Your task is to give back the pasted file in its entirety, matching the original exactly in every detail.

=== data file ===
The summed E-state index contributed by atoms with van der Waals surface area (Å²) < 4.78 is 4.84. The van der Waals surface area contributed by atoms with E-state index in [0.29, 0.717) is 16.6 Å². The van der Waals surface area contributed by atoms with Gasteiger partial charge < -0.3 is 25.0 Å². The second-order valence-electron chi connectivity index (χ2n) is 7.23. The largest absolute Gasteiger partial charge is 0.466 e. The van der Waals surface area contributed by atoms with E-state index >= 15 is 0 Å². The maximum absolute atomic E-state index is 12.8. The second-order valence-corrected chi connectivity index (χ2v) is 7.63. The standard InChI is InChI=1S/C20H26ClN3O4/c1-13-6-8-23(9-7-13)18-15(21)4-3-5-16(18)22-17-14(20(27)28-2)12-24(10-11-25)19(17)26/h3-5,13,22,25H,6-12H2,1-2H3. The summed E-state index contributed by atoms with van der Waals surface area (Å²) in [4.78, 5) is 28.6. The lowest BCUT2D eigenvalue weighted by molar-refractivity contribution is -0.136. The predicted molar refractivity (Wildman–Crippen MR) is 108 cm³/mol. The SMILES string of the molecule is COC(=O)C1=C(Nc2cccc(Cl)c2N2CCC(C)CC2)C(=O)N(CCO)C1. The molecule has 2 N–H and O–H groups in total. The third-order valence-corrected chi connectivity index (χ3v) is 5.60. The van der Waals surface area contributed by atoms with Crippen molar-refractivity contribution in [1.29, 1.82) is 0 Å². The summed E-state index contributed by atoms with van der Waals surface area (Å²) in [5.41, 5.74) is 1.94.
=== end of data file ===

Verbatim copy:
The summed E-state index contributed by atoms with van der Waals surface area (Å²) < 4.78 is 4.84. The van der Waals surface area contributed by atoms with E-state index in [0.29, 0.717) is 16.6 Å². The van der Waals surface area contributed by atoms with Gasteiger partial charge < -0.3 is 25.0 Å². The second-order valence-electron chi connectivity index (χ2n) is 7.23. The largest absolute Gasteiger partial charge is 0.466 e. The van der Waals surface area contributed by atoms with E-state index >= 15 is 0 Å². The maximum absolute atomic E-state index is 12.8. The second-order valence-corrected chi connectivity index (χ2v) is 7.63. The standard InChI is InChI=1S/C20H26ClN3O4/c1-13-6-8-23(9-7-13)18-15(21)4-3-5-16(18)22-17-14(20(27)28-2)12-24(10-11-25)19(17)26/h3-5,13,22,25H,6-12H2,1-2H3. The summed E-state index contributed by atoms with van der Waals surface area (Å²) in [4.78, 5) is 28.6. The lowest BCUT2D eigenvalue weighted by molar-refractivity contribution is -0.136. The predicted molar refractivity (Wildman–Crippen MR) is 108 cm³/mol. The SMILES string of the molecule is COC(=O)C1=C(Nc2cccc(Cl)c2N2CCC(C)CC2)C(=O)N(CCO)C1. The molecule has 2 N–H and O–H groups in total. The third-order valence-corrected chi connectivity index (χ3v) is 5.60. The van der Waals surface area contributed by atoms with Crippen molar-refractivity contribution in [1.29, 1.82) is 0 Å². The summed E-state index contributed by atoms with van der Waals surface area (Å²) in [5.41, 5.74) is 1.94.